BACKGROUND AND PURPOSE: Deep white matter may be the location of an internal arterial border zone. The purpose of this study was to determine whether the deep white matter was subject to a greater degree of ischemia than was the cortex among patients with chronic carotid occlusion. METHODS: Thirty-six patients with carotid occlusion and structurally normal deep white matter were studied with positron emission tomography. Measurements of oxygen extraction fraction were made in superficial (cortical and subcortical) regions in the middle cerebral artery territory and in deep white matter (internal border zone) regions. The presence of selective ischemia of the deep white matter was assessed by the ratio of deep white matter:superficial oxygen extraction fraction. Ipsilateral hemispheric ratios among patients were assessed as a group as compared with contralateral hemispheric ratios and as compared with normal hemispheric ratios from 15 control volunteers. RESULTS: Mean deep white matter to superficial oxygen extraction fraction ratios (± 95% confidence limits) were 0.99 (± 0.07), 1.01 (± 0.06), and 1.02 (± 0.08) for ipsilateral, contralateral, and normal hemispheres, respectively. No statistically significant difference was found between ipsilateral and contralateral (P = .691) or normal hemispheres (P = .68), nor was any statistically significant difference found when the analysis was limited to patients with increased superficial oxygen extraction fraction (n = 9). Individual deep white matter:superficial ratios were within the normal range for all patients. CONCLUSION: Normal deep white matter among patients with carotid occlusion is not subject to a greater degree of ischemia than is the overlying cortex. It is unlikely that deep white matter infarctions observed among patients with carotid occlusion are owing to chronic selective hemodynamic compromise occurring at an internal arterial border zone.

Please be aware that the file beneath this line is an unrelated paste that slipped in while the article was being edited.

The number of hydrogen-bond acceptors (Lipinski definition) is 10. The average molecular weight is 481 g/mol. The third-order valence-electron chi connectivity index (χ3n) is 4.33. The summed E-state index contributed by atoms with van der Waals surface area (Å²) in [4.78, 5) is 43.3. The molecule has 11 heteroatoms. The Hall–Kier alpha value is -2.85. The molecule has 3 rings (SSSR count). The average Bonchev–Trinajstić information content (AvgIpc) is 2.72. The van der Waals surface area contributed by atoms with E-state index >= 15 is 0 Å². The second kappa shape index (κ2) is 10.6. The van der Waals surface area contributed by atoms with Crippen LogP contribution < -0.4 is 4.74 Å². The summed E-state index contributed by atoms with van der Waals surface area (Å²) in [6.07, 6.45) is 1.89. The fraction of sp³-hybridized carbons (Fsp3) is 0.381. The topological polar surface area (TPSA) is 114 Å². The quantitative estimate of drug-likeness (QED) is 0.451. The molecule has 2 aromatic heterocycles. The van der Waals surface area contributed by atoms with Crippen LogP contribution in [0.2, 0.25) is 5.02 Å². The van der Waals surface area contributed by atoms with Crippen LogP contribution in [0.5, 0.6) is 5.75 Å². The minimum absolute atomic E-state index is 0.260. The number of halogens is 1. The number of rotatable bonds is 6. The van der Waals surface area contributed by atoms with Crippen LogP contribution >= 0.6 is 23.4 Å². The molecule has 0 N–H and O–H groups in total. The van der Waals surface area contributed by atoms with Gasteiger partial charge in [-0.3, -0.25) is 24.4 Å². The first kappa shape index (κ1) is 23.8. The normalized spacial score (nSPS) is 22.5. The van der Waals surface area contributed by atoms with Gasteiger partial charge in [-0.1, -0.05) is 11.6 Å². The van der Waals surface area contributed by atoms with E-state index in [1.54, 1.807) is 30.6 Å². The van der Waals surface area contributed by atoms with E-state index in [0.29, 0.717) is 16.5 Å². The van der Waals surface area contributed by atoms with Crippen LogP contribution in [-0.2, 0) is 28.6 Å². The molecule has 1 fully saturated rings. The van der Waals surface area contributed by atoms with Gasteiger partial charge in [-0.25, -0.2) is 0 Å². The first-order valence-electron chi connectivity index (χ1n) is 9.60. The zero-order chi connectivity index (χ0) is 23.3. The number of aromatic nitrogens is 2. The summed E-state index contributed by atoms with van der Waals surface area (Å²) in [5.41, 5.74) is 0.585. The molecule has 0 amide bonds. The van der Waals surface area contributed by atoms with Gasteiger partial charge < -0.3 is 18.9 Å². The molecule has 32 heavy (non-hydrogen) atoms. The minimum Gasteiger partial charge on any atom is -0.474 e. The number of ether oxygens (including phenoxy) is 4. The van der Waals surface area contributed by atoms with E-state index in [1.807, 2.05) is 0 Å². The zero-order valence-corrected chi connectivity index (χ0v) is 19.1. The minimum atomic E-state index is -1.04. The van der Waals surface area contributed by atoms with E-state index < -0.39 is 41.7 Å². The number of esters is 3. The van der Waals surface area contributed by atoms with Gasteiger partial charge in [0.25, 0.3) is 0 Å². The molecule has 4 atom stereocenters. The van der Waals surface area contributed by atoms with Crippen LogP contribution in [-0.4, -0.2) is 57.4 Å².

|Number of pages||8|
|Journal||American Journal of Neuroradiology|
|State||Published - Apr 2000|